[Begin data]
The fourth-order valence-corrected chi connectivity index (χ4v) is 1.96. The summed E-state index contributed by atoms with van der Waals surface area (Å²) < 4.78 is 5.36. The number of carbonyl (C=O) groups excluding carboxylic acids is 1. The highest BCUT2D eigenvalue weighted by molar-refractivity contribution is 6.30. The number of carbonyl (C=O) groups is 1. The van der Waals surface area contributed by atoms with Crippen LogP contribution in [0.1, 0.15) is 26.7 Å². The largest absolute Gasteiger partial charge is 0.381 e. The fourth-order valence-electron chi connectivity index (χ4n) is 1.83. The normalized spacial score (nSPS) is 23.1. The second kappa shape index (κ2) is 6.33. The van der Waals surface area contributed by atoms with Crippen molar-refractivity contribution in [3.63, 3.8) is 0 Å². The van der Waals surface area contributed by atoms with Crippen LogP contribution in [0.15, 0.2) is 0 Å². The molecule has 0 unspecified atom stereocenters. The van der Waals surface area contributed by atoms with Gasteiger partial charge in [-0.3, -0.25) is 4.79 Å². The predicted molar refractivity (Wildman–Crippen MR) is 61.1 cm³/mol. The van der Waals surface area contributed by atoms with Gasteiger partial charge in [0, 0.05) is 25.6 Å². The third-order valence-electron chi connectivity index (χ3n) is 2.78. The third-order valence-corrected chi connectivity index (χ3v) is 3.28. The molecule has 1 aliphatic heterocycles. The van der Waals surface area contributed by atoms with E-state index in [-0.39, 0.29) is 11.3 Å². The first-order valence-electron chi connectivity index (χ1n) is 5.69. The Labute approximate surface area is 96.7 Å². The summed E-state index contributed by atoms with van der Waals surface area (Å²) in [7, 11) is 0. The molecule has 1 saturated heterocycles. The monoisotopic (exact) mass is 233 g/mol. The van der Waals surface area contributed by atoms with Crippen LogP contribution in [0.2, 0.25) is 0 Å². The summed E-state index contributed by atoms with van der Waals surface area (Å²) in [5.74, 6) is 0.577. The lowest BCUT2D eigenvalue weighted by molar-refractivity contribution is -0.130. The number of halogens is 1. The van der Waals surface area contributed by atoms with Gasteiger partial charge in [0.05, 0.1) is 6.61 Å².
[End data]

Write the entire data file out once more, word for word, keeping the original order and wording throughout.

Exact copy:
The fourth-order valence-corrected chi connectivity index (χ4v) is 1.96. The summed E-state index contributed by atoms with van der Waals surface area (Å²) < 4.78 is 5.36. The number of carbonyl (C=O) groups excluding carboxylic acids is 1. The highest BCUT2D eigenvalue weighted by molar-refractivity contribution is 6.30. The number of carbonyl (C=O) groups is 1. The van der Waals surface area contributed by atoms with Crippen LogP contribution in [0.1, 0.15) is 26.7 Å². The largest absolute Gasteiger partial charge is 0.381 e. The fourth-order valence-electron chi connectivity index (χ4n) is 1.83. The normalized spacial score (nSPS) is 23.1. The second kappa shape index (κ2) is 6.33. The van der Waals surface area contributed by atoms with Crippen molar-refractivity contribution in [3.63, 3.8) is 0 Å². The van der Waals surface area contributed by atoms with Crippen LogP contribution in [0.15, 0.2) is 0 Å². The molecule has 0 unspecified atom stereocenters. The van der Waals surface area contributed by atoms with Gasteiger partial charge in [-0.3, -0.25) is 4.79 Å². The predicted molar refractivity (Wildman–Crippen MR) is 61.1 cm³/mol. The van der Waals surface area contributed by atoms with Gasteiger partial charge in [0, 0.05) is 25.6 Å². The third-order valence-electron chi connectivity index (χ3n) is 2.78. The third-order valence-corrected chi connectivity index (χ3v) is 3.28. The molecule has 1 aliphatic heterocycles. The van der Waals surface area contributed by atoms with E-state index in [-0.39, 0.29) is 11.3 Å². The first-order valence-electron chi connectivity index (χ1n) is 5.69. The Labute approximate surface area is 96.7 Å². The summed E-state index contributed by atoms with van der Waals surface area (Å²) in [7, 11) is 0. The molecule has 1 saturated heterocycles. The monoisotopic (exact) mass is 233 g/mol. The van der Waals surface area contributed by atoms with Crippen LogP contribution in [0.2, 0.25) is 0 Å². The summed E-state index contributed by atoms with van der Waals surface area (Å²) in [5.74, 6) is 0.577. The lowest BCUT2D eigenvalue weighted by molar-refractivity contribution is -0.130. The number of halogens is 1. The van der Waals surface area contributed by atoms with Gasteiger partial charge in [0.05, 0.1) is 6.61 Å².